Approaches to God (1954) by French Catholic philosopher Jacques Maritain is one of the most interesting set of reflections I have come across. It is also one of the most challenging. Maritain is capable of writing clearly. Unfortunately much of this work is encumbered by academic jargonese. Take for instance his comment about “a radically practical, nonconceptual and nonconscious knowledge of the existence of God.” Yet for its glaring faults of style, there is much fine thought to be mined out of this book. It requires just a little patience since it is a short work.
The reader is forewarned about the second chapter, which covers Thomas Aquinas’ famous “five philosophical proofs” of God’s existence. I have seen these proofs stated much more cogently elsewhere. What is of particular interest are Maritain’s discussions of “prephilosophic,” “intuitive,” and “practical” awareness of God. Chapter I, on the “primordial way” is densely written and takes some persistence. But there are some novel insights.
Maritain speaks of “instinctive” notions of divinity which, for their informality, are a kind of basic metaphysics. Our initial thoughts about God do not require specialized training or study, though they can certainly lead to it. This primordial perception depends on “the natural intuition of being.” Such a meditation is basically “existential,” and touches on all the points that bewildered atheist existentialists, though it reaches very different conclusions than they do (for an alternative theocentric existentialism, I refer readers to Maritain’s contemporary Gabriel Marcel).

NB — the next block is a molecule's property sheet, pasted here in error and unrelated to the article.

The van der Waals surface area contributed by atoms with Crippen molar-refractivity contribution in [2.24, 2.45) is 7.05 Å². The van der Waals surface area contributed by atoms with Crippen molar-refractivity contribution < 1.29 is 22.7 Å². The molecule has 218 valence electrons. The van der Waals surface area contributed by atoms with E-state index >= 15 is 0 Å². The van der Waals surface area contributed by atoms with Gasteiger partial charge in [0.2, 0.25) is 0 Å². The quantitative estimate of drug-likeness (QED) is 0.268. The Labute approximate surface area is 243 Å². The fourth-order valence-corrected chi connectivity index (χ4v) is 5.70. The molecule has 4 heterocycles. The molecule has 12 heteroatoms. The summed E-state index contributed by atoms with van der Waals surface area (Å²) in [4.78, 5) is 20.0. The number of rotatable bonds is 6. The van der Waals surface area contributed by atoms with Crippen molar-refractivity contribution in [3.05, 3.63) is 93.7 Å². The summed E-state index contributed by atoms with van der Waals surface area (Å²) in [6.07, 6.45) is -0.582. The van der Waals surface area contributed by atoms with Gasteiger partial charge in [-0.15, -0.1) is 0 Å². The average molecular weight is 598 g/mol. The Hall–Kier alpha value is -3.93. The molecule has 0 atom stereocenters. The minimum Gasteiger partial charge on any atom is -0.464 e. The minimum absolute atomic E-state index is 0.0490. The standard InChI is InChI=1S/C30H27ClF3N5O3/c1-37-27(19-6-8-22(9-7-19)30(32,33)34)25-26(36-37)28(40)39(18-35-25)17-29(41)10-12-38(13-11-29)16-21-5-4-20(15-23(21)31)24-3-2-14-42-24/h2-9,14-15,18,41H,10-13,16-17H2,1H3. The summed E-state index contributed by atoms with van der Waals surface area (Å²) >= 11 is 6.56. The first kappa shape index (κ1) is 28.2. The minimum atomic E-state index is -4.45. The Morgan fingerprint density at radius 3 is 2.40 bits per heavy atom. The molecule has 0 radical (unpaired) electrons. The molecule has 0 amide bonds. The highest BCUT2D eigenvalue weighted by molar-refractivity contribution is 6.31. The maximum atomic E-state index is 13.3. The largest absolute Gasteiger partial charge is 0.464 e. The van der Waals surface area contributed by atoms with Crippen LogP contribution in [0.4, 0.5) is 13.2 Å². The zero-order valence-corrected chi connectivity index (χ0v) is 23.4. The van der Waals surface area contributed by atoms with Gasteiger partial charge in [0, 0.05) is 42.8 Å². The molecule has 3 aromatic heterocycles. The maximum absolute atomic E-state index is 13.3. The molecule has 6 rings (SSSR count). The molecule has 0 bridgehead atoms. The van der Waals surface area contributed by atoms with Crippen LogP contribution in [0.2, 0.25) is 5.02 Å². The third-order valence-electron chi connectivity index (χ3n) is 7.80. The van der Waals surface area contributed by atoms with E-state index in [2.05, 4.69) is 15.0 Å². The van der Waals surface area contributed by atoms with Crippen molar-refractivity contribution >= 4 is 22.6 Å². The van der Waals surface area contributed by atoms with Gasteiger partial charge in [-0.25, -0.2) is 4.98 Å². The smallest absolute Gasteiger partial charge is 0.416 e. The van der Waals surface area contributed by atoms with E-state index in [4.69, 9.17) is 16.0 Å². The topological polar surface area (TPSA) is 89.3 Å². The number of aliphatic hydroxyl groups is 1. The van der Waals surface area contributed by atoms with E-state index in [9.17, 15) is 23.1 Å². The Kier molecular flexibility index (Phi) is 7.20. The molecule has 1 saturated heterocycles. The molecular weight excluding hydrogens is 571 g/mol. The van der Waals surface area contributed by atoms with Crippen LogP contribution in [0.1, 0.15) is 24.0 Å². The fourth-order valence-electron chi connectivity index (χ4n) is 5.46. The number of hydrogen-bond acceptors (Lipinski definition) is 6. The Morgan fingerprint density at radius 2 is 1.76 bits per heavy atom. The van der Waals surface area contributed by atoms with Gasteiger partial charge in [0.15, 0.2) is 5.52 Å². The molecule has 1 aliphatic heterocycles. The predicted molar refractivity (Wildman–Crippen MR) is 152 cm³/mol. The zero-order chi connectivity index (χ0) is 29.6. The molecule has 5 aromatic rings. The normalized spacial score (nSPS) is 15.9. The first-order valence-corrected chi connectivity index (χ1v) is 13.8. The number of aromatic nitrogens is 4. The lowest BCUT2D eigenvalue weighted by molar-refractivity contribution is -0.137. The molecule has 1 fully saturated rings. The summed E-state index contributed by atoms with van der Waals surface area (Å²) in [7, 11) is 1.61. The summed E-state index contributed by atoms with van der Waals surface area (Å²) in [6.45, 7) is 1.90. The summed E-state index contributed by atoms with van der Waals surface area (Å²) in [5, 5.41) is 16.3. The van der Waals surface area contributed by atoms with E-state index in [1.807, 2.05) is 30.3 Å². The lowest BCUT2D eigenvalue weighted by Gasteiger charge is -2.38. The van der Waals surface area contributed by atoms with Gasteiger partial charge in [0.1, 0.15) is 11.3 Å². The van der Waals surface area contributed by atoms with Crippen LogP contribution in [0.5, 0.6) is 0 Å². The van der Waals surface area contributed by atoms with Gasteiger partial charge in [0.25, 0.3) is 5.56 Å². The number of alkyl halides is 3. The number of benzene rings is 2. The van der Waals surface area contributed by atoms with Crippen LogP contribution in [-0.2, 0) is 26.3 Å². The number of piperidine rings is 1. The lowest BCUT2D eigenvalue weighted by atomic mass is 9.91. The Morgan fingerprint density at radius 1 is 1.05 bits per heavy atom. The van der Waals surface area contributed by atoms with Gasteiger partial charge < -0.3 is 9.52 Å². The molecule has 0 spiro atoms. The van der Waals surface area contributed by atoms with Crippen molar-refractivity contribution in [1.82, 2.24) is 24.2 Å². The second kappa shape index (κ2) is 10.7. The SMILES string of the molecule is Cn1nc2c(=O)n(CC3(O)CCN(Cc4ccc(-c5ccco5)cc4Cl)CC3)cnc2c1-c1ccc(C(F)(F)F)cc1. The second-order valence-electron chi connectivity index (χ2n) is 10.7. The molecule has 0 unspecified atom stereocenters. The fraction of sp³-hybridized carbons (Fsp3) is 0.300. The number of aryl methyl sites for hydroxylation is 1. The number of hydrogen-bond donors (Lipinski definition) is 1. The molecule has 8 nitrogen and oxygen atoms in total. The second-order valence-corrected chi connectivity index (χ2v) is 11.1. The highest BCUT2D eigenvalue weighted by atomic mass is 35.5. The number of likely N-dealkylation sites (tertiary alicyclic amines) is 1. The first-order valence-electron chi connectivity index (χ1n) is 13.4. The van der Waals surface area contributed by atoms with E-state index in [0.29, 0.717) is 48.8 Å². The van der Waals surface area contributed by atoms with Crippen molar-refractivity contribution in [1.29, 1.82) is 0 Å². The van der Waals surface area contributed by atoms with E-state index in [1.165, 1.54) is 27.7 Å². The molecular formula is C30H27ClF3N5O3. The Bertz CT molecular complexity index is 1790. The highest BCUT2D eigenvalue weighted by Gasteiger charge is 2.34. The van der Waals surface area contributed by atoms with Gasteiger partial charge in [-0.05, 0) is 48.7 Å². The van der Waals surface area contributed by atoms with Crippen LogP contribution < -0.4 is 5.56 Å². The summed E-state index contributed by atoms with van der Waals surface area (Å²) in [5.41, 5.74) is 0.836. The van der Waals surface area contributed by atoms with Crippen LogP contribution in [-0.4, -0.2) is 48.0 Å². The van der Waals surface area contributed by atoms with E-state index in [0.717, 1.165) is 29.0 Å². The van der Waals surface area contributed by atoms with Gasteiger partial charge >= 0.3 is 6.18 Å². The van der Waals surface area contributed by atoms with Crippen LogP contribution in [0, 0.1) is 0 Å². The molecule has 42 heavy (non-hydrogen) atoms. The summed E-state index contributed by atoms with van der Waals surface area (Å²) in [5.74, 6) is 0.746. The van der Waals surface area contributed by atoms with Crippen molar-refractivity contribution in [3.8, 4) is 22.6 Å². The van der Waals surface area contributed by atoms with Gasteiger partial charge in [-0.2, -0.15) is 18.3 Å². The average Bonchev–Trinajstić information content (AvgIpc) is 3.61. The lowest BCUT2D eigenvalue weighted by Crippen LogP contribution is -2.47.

[T]his primordial intuition is both the intuition of my existence and of the existence of things. When it takes place, I suddenly realize that a given entity—man, mountain, or tree—exists and exercises this sovereign activity to be in its own way, in an independence of me which is… totally implacable. And at the same time I realize that I also exist, but as thrown back into my loneliness and frailty by this other existence by which things assert themselves and in which I have positively no part….
It is it this consideration of humanity that is “fragile and menaced, exposed to destruction and death” which was the source of so much angst for atheist thinkers from Marx to Sartre. It resulted in so-called “alienation” because the total self-assertion that they craved was frustrated. But for the mind that is open, this understanding of being leads to an analogy about the presence of the divine. To paraphrase Maritain, we are beings threatened with “nothingness.” But being cannot come from nothing, so there must be a “being-without-nothingness” or a source of “absolute existence.” The author concludes by saying:
This is not a new approach to God… What is new is the manner in which the modern mind has become aware of the simplicity and liberating power, of the natural and in some way intuitive character, of this eternal approach.
I hope to discuss other aspects of Maritain’s book in later posts.